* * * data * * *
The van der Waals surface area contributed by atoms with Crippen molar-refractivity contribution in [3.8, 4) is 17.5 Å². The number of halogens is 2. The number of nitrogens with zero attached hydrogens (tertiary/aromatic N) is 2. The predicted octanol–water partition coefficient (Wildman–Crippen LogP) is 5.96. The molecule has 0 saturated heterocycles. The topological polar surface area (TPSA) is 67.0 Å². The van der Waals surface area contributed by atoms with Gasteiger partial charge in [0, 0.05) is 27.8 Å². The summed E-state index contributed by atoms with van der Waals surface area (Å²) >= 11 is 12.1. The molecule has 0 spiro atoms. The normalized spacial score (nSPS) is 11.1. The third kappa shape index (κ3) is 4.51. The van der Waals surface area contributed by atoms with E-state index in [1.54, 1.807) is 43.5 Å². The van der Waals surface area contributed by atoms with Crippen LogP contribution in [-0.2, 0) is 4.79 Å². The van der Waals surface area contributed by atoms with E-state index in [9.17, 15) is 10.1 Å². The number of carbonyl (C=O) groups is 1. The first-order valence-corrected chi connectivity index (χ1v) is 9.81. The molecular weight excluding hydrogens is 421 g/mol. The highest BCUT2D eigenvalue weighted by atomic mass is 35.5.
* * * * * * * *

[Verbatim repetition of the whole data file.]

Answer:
The van der Waals surface area contributed by atoms with Crippen molar-refractivity contribution in [3.8, 4) is 17.5 Å². The number of halogens is 2. The number of nitrogens with zero attached hydrogens (tertiary/aromatic N) is 2. The predicted octanol–water partition coefficient (Wildman–Crippen LogP) is 5.96. The molecule has 0 saturated heterocycles. The topological polar surface area (TPSA) is 67.0 Å². The van der Waals surface area contributed by atoms with Gasteiger partial charge in [0, 0.05) is 27.8 Å². The summed E-state index contributed by atoms with van der Waals surface area (Å²) >= 11 is 12.1. The molecule has 0 spiro atoms. The normalized spacial score (nSPS) is 11.1. The third kappa shape index (κ3) is 4.51. The van der Waals surface area contributed by atoms with E-state index in [1.54, 1.807) is 43.5 Å². The van der Waals surface area contributed by atoms with Crippen LogP contribution in [-0.2, 0) is 4.79 Å². The van der Waals surface area contributed by atoms with E-state index in [9.17, 15) is 10.1 Å². The number of carbonyl (C=O) groups is 1. The first-order valence-corrected chi connectivity index (χ1v) is 9.81. The molecular weight excluding hydrogens is 421 g/mol. The highest BCUT2D eigenvalue weighted by atomic mass is 35.5.